You know how these things go. Every sports fan does.

You show up to a sporting event popcorn at the ready for that one bit of magic, but more often than not leave with only the un-popped kernels stuck in your molars.

That's because sporting magic is nothing but determination that rises above circumstance in a world where circumstance usually wins. It's rarest in team sports –– determination is everywhere making magic harder to come by. Rarer still is seeing that magic performed by one particular athlete in a team sport.

Saturday afternoon I took an opportunity to watch FC Dallas’ home opener, crossing over Lewisville Lake from Denton, where I was in town for UTEP women’s basketball that night, to Toyota Stadium in Frisco.

I came because maybe I’d get to see the young man from El Paso County, Ricardo Pepi, play in a Major League Soccer match. Maybe not. There was no guarantee he’d be in the 18-man roster.

Maybe I’d get to watch Pepi do something special. Maybe not. Even if he was on the roster there was no guarantee he'd play.

Well. Let it be said Ricardo Pepi is anything but un-popped popcorn.

Undone by the timely feet of their former teammate, Maxi Urruti, FC Dallas had its back against the wall, down 2-0 to Thierry Henry’s patient, opportunistic Montreal Impact.

Head coach Luchi Gonzalez had already made a double substitution to bring on playmaker Paxton Pomykal and Santiago Mosquera in the 62nd minute, only to see Urruti earn his brace six minutes later in front of the fans who’d cheered his ability to pounce on chaos just two seasons ago.

Gonzalez’s last sub had to be right, but “right” at this point in the match was anyone who might be able to put the ball in the net.

He called on Pepi, the 17-year-old who signed his first professional contract less than a year ago. A lanky teenager who had yet to bag his first professional goal.

The speculation this season was that Pepi wasn’t quite ready for the bright lights of the top flight, that maybe it would be best to loan him to a USL Championship squad for second division seasoning.

Maybe not.

Pepi made his entrance in the 76th minute and hung around, doing well enough with his few touches, waiting for service that Impact was doing its best to strangle.

FC Dallas kept coming, though, and finally earned its first breakthrough in the 83rd minute.

Reggie Cannon’s cross found Zdeněk Ondrášek open in the box. “The Cobra” had caught the Montreal defense napping and promptly nodded the ball into a gaping net to draw one back for the home team.

But Henry’s Montreal side tightened up and held its ground. 

Fans roared as FC Dallas' tide kept crashing on Impact's rocks. More cheers after referee Victor Rivas called for seven minutes of added time.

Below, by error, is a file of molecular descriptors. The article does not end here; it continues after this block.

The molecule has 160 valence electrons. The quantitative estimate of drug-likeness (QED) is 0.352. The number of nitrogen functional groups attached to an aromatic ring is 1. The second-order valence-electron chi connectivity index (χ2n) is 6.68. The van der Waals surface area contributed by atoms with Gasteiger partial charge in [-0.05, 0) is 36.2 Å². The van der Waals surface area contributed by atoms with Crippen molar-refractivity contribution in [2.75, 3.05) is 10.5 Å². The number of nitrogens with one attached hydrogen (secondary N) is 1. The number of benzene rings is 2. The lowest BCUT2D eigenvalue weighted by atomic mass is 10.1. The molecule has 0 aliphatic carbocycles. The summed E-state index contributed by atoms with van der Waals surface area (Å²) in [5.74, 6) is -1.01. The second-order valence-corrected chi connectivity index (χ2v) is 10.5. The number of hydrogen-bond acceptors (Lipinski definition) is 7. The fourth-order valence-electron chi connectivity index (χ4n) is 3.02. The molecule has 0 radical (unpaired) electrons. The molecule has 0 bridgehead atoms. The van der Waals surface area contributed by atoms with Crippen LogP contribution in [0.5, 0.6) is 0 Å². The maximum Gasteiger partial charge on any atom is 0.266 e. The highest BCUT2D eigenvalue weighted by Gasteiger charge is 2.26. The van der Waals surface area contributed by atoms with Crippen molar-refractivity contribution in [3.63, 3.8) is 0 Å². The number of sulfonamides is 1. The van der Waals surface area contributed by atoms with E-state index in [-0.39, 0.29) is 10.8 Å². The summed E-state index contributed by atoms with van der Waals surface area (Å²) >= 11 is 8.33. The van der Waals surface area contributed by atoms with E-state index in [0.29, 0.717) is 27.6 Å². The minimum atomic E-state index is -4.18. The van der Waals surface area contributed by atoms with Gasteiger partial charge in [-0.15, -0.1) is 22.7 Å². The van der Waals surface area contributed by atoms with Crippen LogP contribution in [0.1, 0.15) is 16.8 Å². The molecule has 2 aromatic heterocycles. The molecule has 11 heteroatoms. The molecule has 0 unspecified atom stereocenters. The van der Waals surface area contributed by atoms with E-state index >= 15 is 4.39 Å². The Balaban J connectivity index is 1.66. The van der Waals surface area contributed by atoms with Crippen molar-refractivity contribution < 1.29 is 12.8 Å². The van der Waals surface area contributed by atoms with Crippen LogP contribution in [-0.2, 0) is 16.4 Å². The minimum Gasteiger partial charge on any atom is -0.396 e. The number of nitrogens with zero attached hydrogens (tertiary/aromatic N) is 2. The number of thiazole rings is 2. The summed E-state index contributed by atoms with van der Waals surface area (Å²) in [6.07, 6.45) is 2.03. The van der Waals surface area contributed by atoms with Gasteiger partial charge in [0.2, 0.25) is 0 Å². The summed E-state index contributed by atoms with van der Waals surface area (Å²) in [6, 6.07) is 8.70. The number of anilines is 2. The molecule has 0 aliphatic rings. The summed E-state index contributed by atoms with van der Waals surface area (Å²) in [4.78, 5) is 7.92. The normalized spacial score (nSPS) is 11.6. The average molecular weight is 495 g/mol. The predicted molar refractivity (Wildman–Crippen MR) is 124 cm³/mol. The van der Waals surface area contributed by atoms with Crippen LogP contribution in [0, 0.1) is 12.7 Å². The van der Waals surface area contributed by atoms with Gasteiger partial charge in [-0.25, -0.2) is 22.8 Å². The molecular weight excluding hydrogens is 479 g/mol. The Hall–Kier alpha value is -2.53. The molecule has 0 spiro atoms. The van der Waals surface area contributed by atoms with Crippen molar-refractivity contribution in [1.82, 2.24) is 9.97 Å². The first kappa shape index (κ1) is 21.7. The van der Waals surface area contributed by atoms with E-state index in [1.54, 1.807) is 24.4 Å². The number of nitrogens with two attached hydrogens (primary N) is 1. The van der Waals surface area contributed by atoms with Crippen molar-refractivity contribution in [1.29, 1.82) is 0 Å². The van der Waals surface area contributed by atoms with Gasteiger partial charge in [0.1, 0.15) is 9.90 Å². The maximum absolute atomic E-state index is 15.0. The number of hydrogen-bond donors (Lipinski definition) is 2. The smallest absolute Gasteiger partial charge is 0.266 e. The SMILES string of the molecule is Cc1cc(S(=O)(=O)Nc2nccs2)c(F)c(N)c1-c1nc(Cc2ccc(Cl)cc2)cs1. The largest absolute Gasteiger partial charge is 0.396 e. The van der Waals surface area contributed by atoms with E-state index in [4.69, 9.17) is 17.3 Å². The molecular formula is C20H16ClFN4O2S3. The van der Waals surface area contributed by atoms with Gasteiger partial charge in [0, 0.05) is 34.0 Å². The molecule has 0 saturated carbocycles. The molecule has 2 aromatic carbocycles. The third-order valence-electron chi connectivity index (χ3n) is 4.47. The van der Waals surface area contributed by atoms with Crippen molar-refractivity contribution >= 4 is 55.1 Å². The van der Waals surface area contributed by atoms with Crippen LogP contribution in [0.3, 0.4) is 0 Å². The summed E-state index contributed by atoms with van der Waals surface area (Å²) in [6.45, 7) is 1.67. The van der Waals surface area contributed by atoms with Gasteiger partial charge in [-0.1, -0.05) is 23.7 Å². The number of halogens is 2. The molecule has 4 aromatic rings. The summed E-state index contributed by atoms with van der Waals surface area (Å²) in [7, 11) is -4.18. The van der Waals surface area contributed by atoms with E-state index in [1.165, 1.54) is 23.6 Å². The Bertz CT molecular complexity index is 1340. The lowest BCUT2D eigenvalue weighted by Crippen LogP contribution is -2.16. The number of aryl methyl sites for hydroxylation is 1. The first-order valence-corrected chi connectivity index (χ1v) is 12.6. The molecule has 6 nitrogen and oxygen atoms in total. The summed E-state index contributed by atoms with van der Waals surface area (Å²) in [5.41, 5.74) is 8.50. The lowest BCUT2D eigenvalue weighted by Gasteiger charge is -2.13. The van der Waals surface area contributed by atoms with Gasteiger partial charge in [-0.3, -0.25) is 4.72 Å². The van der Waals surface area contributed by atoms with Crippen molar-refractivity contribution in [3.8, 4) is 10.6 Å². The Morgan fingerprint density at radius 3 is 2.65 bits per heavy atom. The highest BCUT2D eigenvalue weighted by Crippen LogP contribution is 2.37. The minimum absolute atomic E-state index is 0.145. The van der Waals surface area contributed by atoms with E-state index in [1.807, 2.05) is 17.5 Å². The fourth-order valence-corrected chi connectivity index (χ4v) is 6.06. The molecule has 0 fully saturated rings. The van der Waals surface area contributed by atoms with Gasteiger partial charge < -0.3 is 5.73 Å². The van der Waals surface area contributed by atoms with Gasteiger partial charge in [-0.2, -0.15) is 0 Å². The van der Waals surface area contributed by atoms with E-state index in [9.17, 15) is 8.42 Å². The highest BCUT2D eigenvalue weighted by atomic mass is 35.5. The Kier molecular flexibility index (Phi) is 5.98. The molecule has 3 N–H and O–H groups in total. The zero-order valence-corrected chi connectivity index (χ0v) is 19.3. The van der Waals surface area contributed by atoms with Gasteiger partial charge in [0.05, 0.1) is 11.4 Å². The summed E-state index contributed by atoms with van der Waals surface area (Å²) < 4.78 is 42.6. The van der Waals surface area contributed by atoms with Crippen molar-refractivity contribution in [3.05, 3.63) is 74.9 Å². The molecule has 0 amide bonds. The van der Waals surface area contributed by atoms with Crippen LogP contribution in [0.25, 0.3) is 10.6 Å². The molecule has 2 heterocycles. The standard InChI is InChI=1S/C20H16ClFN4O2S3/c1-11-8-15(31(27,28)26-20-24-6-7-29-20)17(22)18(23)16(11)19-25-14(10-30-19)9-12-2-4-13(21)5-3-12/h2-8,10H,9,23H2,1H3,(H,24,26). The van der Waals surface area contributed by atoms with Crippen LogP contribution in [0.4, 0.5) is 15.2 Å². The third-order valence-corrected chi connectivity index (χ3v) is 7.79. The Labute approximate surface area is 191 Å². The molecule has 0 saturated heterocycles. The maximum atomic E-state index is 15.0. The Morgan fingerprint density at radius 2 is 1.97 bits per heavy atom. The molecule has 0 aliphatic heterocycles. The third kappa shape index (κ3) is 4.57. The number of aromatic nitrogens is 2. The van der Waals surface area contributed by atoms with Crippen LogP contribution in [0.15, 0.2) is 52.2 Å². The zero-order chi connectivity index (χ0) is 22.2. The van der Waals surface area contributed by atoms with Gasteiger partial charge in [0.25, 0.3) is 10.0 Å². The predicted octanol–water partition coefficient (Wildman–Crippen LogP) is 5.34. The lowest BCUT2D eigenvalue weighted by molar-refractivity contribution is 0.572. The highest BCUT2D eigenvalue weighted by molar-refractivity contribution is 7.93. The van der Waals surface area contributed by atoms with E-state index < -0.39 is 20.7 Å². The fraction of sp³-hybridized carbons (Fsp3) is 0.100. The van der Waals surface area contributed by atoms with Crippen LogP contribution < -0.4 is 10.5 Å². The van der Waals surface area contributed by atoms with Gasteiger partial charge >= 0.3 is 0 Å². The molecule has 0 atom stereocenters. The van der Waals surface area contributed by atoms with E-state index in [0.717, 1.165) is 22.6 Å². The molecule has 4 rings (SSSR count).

Added time or no, opportunity was slipping away; and not just for FC Dallas.

I had thought about packing it in after Urruti's second goal. Denton wasn't going to be less than 30 minutes away regardless of the final score and my phone was running out of juice. Dead batteries are problematic for ride sharing apps.

Still, I persisted. Standing on the concourse recording with my cell, the clock counting up as my battery counted down. Me, hoping to catch that one buttery, perfectly-popped morsel but thinking I was goofy because I've seen this movie before.

But which movie, Tin Cup or Hoosiers?

Eat your heart out, Jimmy Chitwood.

Sixth minute of stoppage time. A headed clearance goes straight to Cannon at the right corner of the 18-yard box. Cannon ahead to Michael Barrios, Barrios left to Ondrášek, Ondrášek back-heel left into a tangle of bodies in shadow and then a sudden low bullet to the far post. Goal, FC Dallas.

Looking at my phone, I couldn't see who scored it. Then, a lanky figure ran into the daylight chased by his teammates.



The first top-flight goal for Ricardo Pepi and it was as clutch as clutch can be. All from a kid who'd be wrapping up his junior year at San Elizario High School if his family hadn't made the decision to send him to FC Dallas' trailblazing youth academy at age 13.

In the embers of stoppage time, in the final milliamperes of battery life, a Hoosiers-worthy moment made even better by the absence of a script.

Sure, it was only the second game in a long regular season. Yes, the hope is that Pepi scores even bigger goals.

But Saturday, Pepi might have earned the right to shoot for those goals in MLS and the popcorn was as good as I hoped it would be.

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